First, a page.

Official: Lady Dorrian Rules Courts Should Apply Different Standards to Bloggers and Mainstream Media 241

We are racing to lodge our application to the Supreme Court by Friday, so I am just going to post an email I just sent my legal team:


This is an extraordinary passage of the Opinion:

“(4) The applicant describes himself as a “journalist in new media”. Whatever that may involve, it is relevant to distinguish his position from that of the mainstream press, which is regulated, and subject to codes of practice and ethics in a way in which those writing as the applicant does are not. To the extent that the submissions for the applicant make comparisons with other press contempts, and the role of mainstream journalists, this is a factor which should be recognised”.

What does the last sentence mean in practice? Well, submissions for the applicant only made comparisons with other press contempts in two areas:

1) Disproportionate sentencing compared to other press contempts

2) Implicitly, that the opinion poll showing mainstream media responsible for far more jigsaw identification demonstrates selective prosecution.

It seems to me much more likely she is referring to 1). In which case she can ONLY mean there should be a different sentencing tariff for bloggers than mainstream media. IN PRACTICE SHE IS ARGUING THAT BLOGGERS SHOULD BE JAILED AND MAINSTREAM MEDIA NOT.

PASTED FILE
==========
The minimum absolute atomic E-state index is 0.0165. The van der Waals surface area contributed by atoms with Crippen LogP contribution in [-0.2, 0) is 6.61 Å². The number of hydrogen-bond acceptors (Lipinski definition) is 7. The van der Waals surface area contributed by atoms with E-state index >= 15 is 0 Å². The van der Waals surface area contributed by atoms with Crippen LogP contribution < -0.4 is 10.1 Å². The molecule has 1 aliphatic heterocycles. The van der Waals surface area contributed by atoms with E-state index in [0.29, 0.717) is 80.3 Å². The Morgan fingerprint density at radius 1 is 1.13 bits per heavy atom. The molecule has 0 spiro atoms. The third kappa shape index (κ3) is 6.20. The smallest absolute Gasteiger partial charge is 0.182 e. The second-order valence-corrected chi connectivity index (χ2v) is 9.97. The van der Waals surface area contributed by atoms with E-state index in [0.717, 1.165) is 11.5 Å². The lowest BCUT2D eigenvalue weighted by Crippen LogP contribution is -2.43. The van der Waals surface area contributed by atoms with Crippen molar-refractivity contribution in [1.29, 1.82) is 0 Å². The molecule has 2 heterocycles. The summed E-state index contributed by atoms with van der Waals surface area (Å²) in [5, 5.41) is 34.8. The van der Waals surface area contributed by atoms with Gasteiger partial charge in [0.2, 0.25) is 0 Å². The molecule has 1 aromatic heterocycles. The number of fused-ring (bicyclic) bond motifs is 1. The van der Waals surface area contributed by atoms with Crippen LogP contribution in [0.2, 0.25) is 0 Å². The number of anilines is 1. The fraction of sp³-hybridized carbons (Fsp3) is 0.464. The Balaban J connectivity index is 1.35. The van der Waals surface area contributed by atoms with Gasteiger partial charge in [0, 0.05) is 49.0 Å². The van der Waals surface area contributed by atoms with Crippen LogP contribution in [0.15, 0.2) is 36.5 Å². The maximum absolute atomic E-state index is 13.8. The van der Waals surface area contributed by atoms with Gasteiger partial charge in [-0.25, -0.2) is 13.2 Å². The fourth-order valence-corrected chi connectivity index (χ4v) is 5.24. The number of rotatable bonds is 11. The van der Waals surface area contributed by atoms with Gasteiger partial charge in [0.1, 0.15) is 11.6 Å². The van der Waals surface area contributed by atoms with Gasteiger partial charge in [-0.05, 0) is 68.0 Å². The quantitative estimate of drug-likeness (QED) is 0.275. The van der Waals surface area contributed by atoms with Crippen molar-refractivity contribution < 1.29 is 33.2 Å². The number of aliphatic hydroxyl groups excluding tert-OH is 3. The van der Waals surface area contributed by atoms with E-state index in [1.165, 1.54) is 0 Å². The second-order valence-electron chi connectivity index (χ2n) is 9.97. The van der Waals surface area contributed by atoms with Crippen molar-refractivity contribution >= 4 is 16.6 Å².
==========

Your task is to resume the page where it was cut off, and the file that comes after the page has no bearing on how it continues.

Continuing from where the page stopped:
If she did mean 2), she can only be arguing that a different bar for contempt? jigsaw identification? should be applied to mainstream media journalists as opposed to bloggers, and it is OK selectively to prosecute bloggers but not mainstream media for doing the same thing.

Either way, this seems to me a screaming red flag Article 10 AND due process area that ought to grab the attention of the Supreme Court.

It seems to me quite incredible to argue that an employee of Murdoch or other tabloids has intrinsically higher ethical standards than a former senior diplomat, British Ambassador and University Rector, and therefore the tabloid hack must be, openly and acknowledged, treated by more favorable standards by the courts.

Frankly, that is nuts. I find it hard to believe she wrote that paragraph – but I am very glad she did. It shows a very great deal indeed.


There is of course a major difference in the finances of bloggers and mainstream media and it is an unfortunate truth that an appeal to the Supreme Court will cost hundreds of thousands of pounds. Details of how to contribute to Craig Murray’s Defence Fund are here:

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241 thoughts on “Official: Lady Dorrian Rules Courts Should Apply Different Standards to Bloggers and Mainstream Media

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  • Ron Arnott

    In Scotland today, the cautious will preface any comment with; “but Officer, I merely quote our National Bard.”

    “I own, ‘‘twas rash, an’ rather hardy,
    That I, a simple, countra Bardie,
    Should meddle wi’ a pack sae sturdy,
    Wha’, if they ken me,
    Can easy wi’ a single wordie
    Louse Hell upon me.”

    There’s much more that Robert Burns had to say about abuse of power but already I smell smoke coming from your spell chequer!

    • Alf Baird

      Awfy braw wirds fae Burns, weel duin Ron.

      And we do not even teach oor bairns in schuil our wonderful language, the only thing that really differentiates us from all other peoples and their braw langages, and the way of thinking and culture that derives from it!

  • fonso

    It’s possible this lady was appointed to the bench for reasons other than her logical thinking skills.